computing a distance from the cepstrum to the average cepstrum vector as the measure of speech to silence for the current frame.
8. The method as defined in claim 3 wherein the step of generating the average measure comprises averaging the current cepstrum with a number of cepstrums corresponding to a predetermined number of frames prior to the current frame.
9. A method for detecting speech activity in an input signal comprising the steps of:
detecting a beginning point of speech in the input signal;
detecting an ending point of speech in the input signal, wherein the step of detecting an ending point of speech comprises the steps of
computing an average cepstrum vector for each frame to represent a steady state portion of the input signal,
comparing cepstrum vectors for individual speech samples with the average cepstrum vector, including the step of determining distance of a current cepstrum vector for an individual speech sample from the average cepstrum vector to determine a variance, and identify the ending point of speech when the variance is at least at a predetermined variance indicative of whether the ending point of speech has been detected.
10. The method as defined in claim 9 wherein the step of detecting the beginning point of speech comprises the steps of:
measuring energy contained in the input signal to determine the presence of voiced sound, wherein voiced sound occurs when the energy of the input signal is above a predetermined threshold; and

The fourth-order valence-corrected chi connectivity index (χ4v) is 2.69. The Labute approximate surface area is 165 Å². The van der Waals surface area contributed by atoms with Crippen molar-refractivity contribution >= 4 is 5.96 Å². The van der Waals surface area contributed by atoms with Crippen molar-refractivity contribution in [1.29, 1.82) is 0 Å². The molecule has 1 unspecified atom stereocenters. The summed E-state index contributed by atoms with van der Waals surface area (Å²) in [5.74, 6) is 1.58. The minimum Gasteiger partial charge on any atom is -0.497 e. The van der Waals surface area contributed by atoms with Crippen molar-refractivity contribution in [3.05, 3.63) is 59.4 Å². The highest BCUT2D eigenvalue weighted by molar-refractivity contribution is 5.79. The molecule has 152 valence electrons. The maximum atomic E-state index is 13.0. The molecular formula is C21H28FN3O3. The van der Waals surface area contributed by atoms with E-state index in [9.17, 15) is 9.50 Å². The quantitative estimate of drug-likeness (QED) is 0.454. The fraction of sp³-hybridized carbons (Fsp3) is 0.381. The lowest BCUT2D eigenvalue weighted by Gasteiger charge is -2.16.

measuring zero crossings, such that the beginning point of speech is located in the input signal where a total number of zero crossings is greater than a predetermined number of zero crossings.
11. The method as defined in claim 9 further comprising the step of performing vector quantization to classify the input signal, such that the input signal is discriminated between speech and noise.
12. The method as defined in claim 11 wherein said step of performing vector quantization includes the step of determining distortion between each input cepstrum vector and a plurality of representative cepstral vectors for each sound type being classified.
13. The method as defined in claim 12 wherein each plurality of representative cepstral vectors for each sound type to be classified comprises a codebook.
14. A method for detecting speech activity in an input signal having a beginning point and an ending point, said method comprising the steps of:
detecting the beginning point of speech in the input signal;
detecting the ending point of speech in the input signal using cepstrum vectors, wherein the step of detecting the ending point of speech comprises the step of
comparing the cepstrum vectors of individual speech samples of the input signal with a cepstrum vector for a steady state portion of the input signal to identify the ending point of speech;
classifying the sound as speech or noise, such that speech recognition occurs on the input signal when the sound is classified as speech and speech recognition does not occur on the input signal when the sound is classified as noise.
15. The method as defined in claim 14 wherein the step of classifying comprises the steps of:
computing a first distortion between a current cepstral vector and a codebook for speech;
computing a second distortion between the current cepstral vector and a codebook for noise;
comparing a first ratio of the first distortion and second distortion to a first threshold, such that sound of the input signal is classified as speech if the first ratio is less than the first threshold at least a first predetermined number of times for a first predetermined number of windows; and